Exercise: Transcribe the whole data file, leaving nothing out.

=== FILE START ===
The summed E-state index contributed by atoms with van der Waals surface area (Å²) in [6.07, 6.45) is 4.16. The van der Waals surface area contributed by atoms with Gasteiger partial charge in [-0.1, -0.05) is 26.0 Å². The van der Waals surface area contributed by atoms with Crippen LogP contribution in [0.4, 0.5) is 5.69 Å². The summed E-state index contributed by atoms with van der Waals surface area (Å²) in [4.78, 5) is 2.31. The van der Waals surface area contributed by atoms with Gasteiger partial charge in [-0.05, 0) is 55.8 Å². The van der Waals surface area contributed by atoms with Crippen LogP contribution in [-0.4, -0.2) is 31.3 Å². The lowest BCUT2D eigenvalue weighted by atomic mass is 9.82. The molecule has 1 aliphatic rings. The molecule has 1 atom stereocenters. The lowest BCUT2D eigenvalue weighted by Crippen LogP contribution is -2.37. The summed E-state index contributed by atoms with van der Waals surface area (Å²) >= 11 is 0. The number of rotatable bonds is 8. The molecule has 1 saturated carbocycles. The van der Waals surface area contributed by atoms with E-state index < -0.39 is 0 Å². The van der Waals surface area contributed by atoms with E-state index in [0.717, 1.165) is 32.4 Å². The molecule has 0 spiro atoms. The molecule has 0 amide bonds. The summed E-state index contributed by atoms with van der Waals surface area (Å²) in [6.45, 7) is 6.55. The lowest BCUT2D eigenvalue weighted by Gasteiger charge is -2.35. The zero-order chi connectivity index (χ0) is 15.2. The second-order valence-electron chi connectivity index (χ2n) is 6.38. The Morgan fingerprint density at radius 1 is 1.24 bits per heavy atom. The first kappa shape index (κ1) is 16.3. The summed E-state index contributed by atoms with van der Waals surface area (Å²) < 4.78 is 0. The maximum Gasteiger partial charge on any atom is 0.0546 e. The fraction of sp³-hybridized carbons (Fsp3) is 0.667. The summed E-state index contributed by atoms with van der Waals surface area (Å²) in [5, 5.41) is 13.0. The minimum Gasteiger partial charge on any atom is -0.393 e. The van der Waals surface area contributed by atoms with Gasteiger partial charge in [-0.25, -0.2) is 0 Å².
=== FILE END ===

The summed E-state index contributed by atoms with van der Waals surface area (Å²) in [6.07, 6.45) is 4.16. The van der Waals surface area contributed by atoms with Gasteiger partial charge in [-0.1, -0.05) is 26.0 Å². The van der Waals surface area contributed by atoms with Crippen LogP contribution in [0.4, 0.5) is 5.69 Å². The summed E-state index contributed by atoms with van der Waals surface area (Å²) in [4.78, 5) is 2.31. The van der Waals surface area contributed by atoms with Gasteiger partial charge in [-0.05, 0) is 55.8 Å². The van der Waals surface area contributed by atoms with Crippen LogP contribution in [-0.4, -0.2) is 31.3 Å². The lowest BCUT2D eigenvalue weighted by atomic mass is 9.82. The molecule has 1 aliphatic rings. The molecule has 1 atom stereocenters. The lowest BCUT2D eigenvalue weighted by Crippen LogP contribution is -2.37. The summed E-state index contributed by atoms with van der Waals surface area (Å²) >= 11 is 0. The number of rotatable bonds is 8. The molecule has 1 saturated carbocycles. The van der Waals surface area contributed by atoms with E-state index < -0.39 is 0 Å². The van der Waals surface area contributed by atoms with E-state index in [0.717, 1.165) is 32.4 Å². The molecule has 0 spiro atoms. The molecule has 0 amide bonds. The summed E-state index contributed by atoms with van der Waals surface area (Å²) in [6.45, 7) is 6.55. The lowest BCUT2D eigenvalue weighted by Gasteiger charge is -2.35. The zero-order chi connectivity index (χ0) is 15.2. The second-order valence-electron chi connectivity index (χ2n) is 6.38. The Morgan fingerprint density at radius 1 is 1.24 bits per heavy atom. The first kappa shape index (κ1) is 16.3. The summed E-state index contributed by atoms with van der Waals surface area (Å²) < 4.78 is 0. The maximum Gasteiger partial charge on any atom is 0.0546 e. The fraction of sp³-hybridized carbons (Fsp3) is 0.667. The summed E-state index contributed by atoms with van der Waals surface area (Å²) in [5, 5.41) is 13.0. The minimum Gasteiger partial charge on any atom is -0.393 e. The van der Waals surface area contributed by atoms with Gasteiger partial charge in [-0.25, -0.2) is 0 Å².